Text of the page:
"The Impact of Cell Phones on Grain Markets in Niger" Jenny Aker, University of California, Berkley, Feb 2008

"Information, Direct Access to Farmers, and Rural Market Performance in Central India" Aparajita Goyal, Nov 2007

“Supply Chain Re-engineering in Agri-Business A Case study of ITCs e-Choupal,” Anupindi, R. and SivaKumar, S. (2006)

The Digital Provide: Information, Market Performance, and Welfare in the South Indian Fisheries Sector Robert Jensen, August 2007


Unleashing Potential: Agribusiness and the Smallholder Farmer. Columbia Business School webcast from September 2011:

Conference Proceedings

Online Courses

FAO/EU Courses on Food Security (
  • Markets Assessment and Analysis

Increasing Market Access for Smallholders through Friendly Traders and Farmer Clusters

CRS is helping farmers in the Phillipines organize into product clusters to supply quality produce at the right price and time. Download this poster to learn more about this approach.

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A Market Facilitator’s Guide to Participatory Agroenterprise Development

Practical advice on empowering farmer group to make informed decisions for their economic development, based on an analysis of their surroundings, assets, and skills.

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Participatory Market Chain Analysis for Smallholder Producers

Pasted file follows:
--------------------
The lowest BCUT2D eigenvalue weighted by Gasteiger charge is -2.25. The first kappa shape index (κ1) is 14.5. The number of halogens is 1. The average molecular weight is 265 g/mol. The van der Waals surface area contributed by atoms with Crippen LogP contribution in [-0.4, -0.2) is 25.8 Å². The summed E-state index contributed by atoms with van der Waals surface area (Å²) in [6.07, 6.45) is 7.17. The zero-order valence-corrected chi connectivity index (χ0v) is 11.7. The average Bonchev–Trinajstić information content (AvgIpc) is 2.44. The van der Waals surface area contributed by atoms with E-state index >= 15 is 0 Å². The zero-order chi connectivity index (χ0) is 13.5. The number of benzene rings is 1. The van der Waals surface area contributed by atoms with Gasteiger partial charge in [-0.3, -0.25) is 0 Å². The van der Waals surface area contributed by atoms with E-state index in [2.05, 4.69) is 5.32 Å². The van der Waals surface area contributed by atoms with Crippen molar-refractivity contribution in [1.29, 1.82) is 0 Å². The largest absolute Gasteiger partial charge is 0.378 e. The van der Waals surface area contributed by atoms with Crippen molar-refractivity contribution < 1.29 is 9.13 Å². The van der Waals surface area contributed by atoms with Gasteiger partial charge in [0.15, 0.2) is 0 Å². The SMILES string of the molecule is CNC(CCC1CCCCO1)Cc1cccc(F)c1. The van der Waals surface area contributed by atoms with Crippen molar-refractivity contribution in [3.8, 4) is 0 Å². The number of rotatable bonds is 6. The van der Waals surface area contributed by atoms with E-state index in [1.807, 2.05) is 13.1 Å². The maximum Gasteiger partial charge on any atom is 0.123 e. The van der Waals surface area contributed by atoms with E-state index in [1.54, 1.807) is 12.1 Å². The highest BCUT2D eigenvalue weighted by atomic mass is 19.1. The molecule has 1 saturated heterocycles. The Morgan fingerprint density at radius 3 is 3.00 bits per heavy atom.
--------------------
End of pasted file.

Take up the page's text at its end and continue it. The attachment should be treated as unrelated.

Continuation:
Another in a series of good practice guides describing the components of the participatory and area-based approach to rural agroenterprise development. Participatory Market Chain Analysis is based on the principles of developing market-led interventions that go beyond single intervention projects. The aim of this guide is to enable service providers to work with a range of actors in selected market chains and design interventions that initiate systemic changes in the marketplace. It leads practitioners to select market chains, conduct rapid market surveys, create business plans, conduct participatory market chain analyses, and negotiate strategies to increase competitiveness. This is a reprint of a document previously published by CIAT.

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Advice Manual for the Organisation of Collective Marketing Activities by Small-Scale Farmers